Fact sheet: NSW Coal Mines Subsidence Compensation Act

August 03, 2017

The NSW Government has introduced legislation to the NSW Parliament to create a new Coal Mine Subsidence Compensation Act.
The changes contained in the legislation include:
  • Mine Operators Liable for Subsidence Damage:  Mine operators will be made directly liable for subsidence damage caused by their operations. Currently mine operators pay a levy towards the Mine Subsidence Compensation Fund, and repairs for coal mine subsidence damage are funded from this pooled industry funding. The proposed reforms will require mine operators to compensate landholders directly in accordance with independent assessments of damage and costs via a panel of technical assessors.
  • Subsidence Compensation Levy Reduced: The coal mine subsidence compensation levy and fund will be reduced to primarily fund compensation claims arising from historical underground coal mining activities. All coal mine operators will continue to contribute to the fund but it will be at a significantly reduced rate mainly to cover claims arising from historical mining operations.
  • Claims Independently Assessed:  Claims will now be assessed by an independent assessor from a panel of technical experts.  The claimant will select an independent assessor from the panel to undertake an investigation to assess the damages attributable to mine subsidence as indicated in the claim. The independent technical assessor will typically be a geotechnical or structural engineer with an understanding of mine subsidence, or a quantity surveyor, depending on the nature of the damage. The assessor will prepare a claim evaluation report outlining the damage as well as supporting data, scope of works to repair the damage and cost estimates for repairs. Mine operators will then be required to compensate property owners in accordance with these reports.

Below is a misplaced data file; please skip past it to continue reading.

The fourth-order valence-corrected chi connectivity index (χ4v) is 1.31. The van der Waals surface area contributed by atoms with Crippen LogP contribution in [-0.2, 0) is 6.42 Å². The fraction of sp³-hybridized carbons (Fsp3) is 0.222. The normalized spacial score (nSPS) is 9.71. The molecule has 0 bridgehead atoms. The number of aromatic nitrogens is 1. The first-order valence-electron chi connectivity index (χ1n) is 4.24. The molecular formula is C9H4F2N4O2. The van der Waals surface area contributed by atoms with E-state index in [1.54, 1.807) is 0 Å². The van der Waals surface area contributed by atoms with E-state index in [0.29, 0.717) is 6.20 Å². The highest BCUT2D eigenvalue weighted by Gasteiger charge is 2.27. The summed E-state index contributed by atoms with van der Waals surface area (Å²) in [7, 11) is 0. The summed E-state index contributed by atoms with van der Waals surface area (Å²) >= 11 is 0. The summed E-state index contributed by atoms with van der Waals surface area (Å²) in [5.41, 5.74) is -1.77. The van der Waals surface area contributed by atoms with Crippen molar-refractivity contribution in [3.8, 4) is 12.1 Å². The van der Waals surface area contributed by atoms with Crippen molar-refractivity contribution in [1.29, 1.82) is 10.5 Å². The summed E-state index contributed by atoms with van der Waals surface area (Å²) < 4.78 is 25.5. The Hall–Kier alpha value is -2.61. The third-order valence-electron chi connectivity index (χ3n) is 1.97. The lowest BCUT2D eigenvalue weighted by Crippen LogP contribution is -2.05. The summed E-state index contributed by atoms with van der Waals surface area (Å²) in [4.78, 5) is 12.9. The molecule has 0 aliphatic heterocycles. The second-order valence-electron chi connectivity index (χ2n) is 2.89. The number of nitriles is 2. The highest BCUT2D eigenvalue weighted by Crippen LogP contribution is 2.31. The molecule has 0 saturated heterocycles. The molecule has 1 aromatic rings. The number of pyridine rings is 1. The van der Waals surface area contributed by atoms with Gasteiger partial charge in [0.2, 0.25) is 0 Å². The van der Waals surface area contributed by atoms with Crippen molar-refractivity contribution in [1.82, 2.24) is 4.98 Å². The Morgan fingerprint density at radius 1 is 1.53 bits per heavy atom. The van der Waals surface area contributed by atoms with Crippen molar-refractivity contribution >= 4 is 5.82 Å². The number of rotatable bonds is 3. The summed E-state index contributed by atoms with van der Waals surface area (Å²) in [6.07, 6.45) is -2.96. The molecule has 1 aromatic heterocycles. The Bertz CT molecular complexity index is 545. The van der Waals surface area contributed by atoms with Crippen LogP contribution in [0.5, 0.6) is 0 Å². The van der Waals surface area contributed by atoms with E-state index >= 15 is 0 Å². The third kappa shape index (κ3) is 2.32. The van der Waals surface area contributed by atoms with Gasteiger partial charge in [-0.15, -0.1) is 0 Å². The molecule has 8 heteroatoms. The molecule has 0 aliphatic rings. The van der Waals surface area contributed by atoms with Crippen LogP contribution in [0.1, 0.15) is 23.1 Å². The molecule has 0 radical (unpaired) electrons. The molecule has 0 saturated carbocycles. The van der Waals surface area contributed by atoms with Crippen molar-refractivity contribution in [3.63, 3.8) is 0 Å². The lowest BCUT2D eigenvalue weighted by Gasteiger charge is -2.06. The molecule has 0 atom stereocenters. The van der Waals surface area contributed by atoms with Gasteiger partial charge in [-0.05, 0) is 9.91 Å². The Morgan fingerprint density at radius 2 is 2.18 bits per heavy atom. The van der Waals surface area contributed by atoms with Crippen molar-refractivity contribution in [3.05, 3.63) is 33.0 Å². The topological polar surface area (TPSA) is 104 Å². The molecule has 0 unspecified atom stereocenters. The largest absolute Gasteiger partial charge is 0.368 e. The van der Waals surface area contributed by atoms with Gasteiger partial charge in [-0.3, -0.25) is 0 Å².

• New Dispute Resolution Process:  A dispute resolution process will be introduced, allowing claimants and mine operators to seek an independent review by the Secretary of the Department of Finance, Services and Innovation, without having to resort to litigation. The right to appeal against the decision of the secretary to the Land and Environment Court remains where claimants and mine operators are dissatisfied with the independent review process. 
  • Compliance Impact on Project Approvals: Compliance with the new Coal Mine Subsidence Compensation Act will be taken into account when applying the fit and proper person test under the Mining Act 1992. This means a mine operator's record of compliance with the Act and their performance in upholding community protections will be considered to determine whether the mine operator is a fit and proper person.
  • New Approved Procedures: Underpinning the bill, a series of approved procedures will provide details on the claims management process, compensation eligibility and dispute resolution. The legislation requires mine operators to comply with the approved procedures when dealing with claimants.
  • Mine Subsidence Board to be disbanded:  The Government will legislate to disband the Mine Subsidence Board, in line with broader Government commitments to reduce the number of Government boards. The Mine Subsidence Board will be retained for an initial 12-month period from the commencement of the legislation to oversee the transition, then an advisory group will be established to allow continued industry visibility of the fund. 
Contact: Craig Milton | 02 9274 1414 | cmilton@nswmining.com.au

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